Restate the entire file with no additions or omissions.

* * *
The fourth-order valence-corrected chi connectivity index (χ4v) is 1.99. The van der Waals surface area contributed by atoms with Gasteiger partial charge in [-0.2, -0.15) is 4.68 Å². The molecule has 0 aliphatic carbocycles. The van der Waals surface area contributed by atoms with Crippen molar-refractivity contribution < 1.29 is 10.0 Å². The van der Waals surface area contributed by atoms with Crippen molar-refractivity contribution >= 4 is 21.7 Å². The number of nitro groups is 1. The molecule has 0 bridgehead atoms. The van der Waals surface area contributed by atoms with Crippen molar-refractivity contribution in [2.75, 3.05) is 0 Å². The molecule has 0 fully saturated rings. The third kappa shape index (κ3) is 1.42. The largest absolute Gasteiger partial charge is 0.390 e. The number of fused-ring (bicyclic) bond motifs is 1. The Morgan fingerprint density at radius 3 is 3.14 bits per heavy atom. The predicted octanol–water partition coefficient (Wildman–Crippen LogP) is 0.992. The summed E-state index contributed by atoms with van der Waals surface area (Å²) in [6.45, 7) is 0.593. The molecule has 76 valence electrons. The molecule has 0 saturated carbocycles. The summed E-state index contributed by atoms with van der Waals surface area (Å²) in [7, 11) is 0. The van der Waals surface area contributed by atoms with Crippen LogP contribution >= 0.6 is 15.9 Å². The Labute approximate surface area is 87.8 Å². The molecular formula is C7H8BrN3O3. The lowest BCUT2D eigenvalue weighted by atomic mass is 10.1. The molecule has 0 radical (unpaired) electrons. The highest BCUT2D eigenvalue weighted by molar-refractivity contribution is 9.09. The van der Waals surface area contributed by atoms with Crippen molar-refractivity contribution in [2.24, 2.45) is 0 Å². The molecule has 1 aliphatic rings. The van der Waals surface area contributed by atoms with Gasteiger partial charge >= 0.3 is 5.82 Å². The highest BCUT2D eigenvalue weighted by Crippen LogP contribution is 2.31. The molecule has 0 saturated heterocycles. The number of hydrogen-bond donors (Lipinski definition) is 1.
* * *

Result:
The fourth-order valence-corrected chi connectivity index (χ4v) is 1.99. The van der Waals surface area contributed by atoms with Gasteiger partial charge in [-0.2, -0.15) is 4.68 Å². The molecule has 0 aliphatic carbocycles. The van der Waals surface area contributed by atoms with Crippen molar-refractivity contribution < 1.29 is 10.0 Å². The van der Waals surface area contributed by atoms with Crippen molar-refractivity contribution >= 4 is 21.7 Å². The number of nitro groups is 1. The molecule has 0 bridgehead atoms. The van der Waals surface area contributed by atoms with Crippen molar-refractivity contribution in [2.75, 3.05) is 0 Å². The molecule has 0 fully saturated rings. The third kappa shape index (κ3) is 1.42. The largest absolute Gasteiger partial charge is 0.390 e. The number of fused-ring (bicyclic) bond motifs is 1. The Morgan fingerprint density at radius 3 is 3.14 bits per heavy atom. The predicted octanol–water partition coefficient (Wildman–Crippen LogP) is 0.992. The summed E-state index contributed by atoms with van der Waals surface area (Å²) in [6.45, 7) is 0.593. The molecule has 76 valence electrons. The molecule has 0 saturated carbocycles. The summed E-state index contributed by atoms with van der Waals surface area (Å²) in [7, 11) is 0. The van der Waals surface area contributed by atoms with Crippen LogP contribution >= 0.6 is 15.9 Å². The Labute approximate surface area is 87.8 Å². The molecular formula is C7H8BrN3O3. The lowest BCUT2D eigenvalue weighted by atomic mass is 10.1. The molecule has 0 radical (unpaired) electrons. The highest BCUT2D eigenvalue weighted by molar-refractivity contribution is 9.09. The van der Waals surface area contributed by atoms with Crippen molar-refractivity contribution in [2.24, 2.45) is 0 Å². The molecule has 1 aliphatic rings. The van der Waals surface area contributed by atoms with Gasteiger partial charge >= 0.3 is 5.82 Å². The highest BCUT2D eigenvalue weighted by Crippen LogP contribution is 2.31. The molecule has 0 saturated heterocycles. The number of hydrogen-bond donors (Lipinski definition) is 1.